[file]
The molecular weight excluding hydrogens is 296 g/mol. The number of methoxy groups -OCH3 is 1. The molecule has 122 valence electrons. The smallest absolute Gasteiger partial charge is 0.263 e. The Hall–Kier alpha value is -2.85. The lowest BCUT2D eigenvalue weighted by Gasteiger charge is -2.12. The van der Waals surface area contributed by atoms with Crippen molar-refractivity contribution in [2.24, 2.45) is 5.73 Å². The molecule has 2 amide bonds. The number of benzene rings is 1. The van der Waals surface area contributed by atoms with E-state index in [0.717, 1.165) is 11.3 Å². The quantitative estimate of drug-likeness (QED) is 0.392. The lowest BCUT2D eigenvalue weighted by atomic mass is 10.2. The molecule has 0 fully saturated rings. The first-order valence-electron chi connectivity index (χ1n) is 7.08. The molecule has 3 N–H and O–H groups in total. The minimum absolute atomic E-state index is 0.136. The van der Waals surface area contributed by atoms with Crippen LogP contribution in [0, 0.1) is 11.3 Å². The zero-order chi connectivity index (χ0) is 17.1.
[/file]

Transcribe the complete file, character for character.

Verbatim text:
The molecular weight excluding hydrogens is 296 g/mol. The number of methoxy groups -OCH3 is 1. The molecule has 122 valence electrons. The smallest absolute Gasteiger partial charge is 0.263 e. The Hall–Kier alpha value is -2.85. The lowest BCUT2D eigenvalue weighted by Gasteiger charge is -2.12. The van der Waals surface area contributed by atoms with Crippen molar-refractivity contribution in [2.24, 2.45) is 5.73 Å². The molecule has 2 amide bonds. The number of benzene rings is 1. The van der Waals surface area contributed by atoms with E-state index in [0.717, 1.165) is 11.3 Å². The quantitative estimate of drug-likeness (QED) is 0.392. The lowest BCUT2D eigenvalue weighted by atomic mass is 10.2. The molecule has 0 fully saturated rings. The first-order valence-electron chi connectivity index (χ1n) is 7.08. The molecule has 3 N–H and O–H groups in total. The minimum absolute atomic E-state index is 0.136. The van der Waals surface area contributed by atoms with Crippen LogP contribution in [0, 0.1) is 11.3 Å². The zero-order chi connectivity index (χ0) is 17.1.